STAMFORD, Conn. - C.F. Wolfe, assistant treasurer and chief investment officer at IBM Corp., announced his retirement in the midst of a shake-up that will result in more than half the pension staff being laid off and half the internally managed assets being farmed outside.
One source called the dismantling of the pension department at IBM a classic "make or buy" decision as IBM moves to concentrate its management and resources on its core business, and IBM decided to buy rather than make.
Others noted that Louis V. Gerstner, IBM's chief executive officer, and Frederick W. Zuckerman, treasurer, had long records of cutting staffs at other companies. Mr. Gerstner had in the past not spared the pension departments.
While IBM officials declined to discuss precise numbers of pension staff members being let go or transferred to other areas of the company, a company spokesman said layoffs would be unavoidable.
Among those reportedly leaving are David Stein, director-equity management, who oversees investment research activities, and Roger Petrin, director-equity management and a member of the department's equity trading staff.
Among those said to be staying are Charles Maxfield, director-investment management and strategy, responsible for overseeing indexed assets at IBM, and James Peterson, director-investment management and strategy, responsible for overseeing a major portion of IBM's external money managers.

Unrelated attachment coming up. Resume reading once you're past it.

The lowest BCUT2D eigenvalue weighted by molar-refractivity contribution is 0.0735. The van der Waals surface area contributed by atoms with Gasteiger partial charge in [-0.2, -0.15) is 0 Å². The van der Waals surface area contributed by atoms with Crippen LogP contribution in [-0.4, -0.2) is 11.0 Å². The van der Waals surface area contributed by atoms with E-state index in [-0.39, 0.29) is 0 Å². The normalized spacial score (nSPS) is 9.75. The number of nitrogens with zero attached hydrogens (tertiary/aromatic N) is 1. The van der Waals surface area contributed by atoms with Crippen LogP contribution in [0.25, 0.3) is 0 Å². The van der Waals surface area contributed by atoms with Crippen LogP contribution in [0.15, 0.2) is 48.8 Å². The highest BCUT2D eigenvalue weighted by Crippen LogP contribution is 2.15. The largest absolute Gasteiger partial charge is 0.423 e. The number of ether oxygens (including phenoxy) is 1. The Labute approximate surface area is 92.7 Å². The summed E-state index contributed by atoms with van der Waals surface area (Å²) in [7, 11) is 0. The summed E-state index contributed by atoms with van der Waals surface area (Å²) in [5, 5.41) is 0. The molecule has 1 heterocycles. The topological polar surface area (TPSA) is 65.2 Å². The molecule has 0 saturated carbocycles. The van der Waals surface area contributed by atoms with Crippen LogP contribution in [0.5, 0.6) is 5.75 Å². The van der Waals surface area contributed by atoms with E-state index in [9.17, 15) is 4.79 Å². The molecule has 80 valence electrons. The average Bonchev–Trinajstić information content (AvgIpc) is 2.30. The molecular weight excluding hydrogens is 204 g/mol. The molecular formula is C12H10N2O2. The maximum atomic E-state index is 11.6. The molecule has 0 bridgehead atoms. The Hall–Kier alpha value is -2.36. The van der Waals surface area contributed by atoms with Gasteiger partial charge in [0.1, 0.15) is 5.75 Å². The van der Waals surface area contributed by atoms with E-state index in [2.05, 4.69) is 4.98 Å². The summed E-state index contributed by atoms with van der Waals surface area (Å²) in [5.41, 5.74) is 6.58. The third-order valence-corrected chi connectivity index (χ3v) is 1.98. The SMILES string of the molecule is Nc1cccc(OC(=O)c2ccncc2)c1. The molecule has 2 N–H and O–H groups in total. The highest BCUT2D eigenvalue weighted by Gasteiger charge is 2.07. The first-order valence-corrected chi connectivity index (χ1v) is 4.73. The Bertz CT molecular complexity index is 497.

According to one source, those leaving were told on Wednesday, Feb. 23 and were to be out of their offices by Feb. 25.
Mr. Wolfe ran a staff of 60 and oversaw $16 billion under internal management.
All actively managed in-house assets will move to external managers, probably during the next six months, he said.
Only about $8 billion in domestic and international indexed equity assets will remain under internal management at IBM, which has had a reputation for having one of the more proficient pension staffs in the nation. IBM has about $28 billion in defined benefit plan assets.
Mr. Wolfe announced his retirement, effective May 1, only six months after replacing Joe Grills as CIO (Pensions & Investments, Sept. 20). Mr. Wolfe said he will join the $8 billion Howard Hughes Medical Institute, Chevy Chase, Md., as vice president and chief investment officer. He will replace Graham O. Harrison, who is retiring.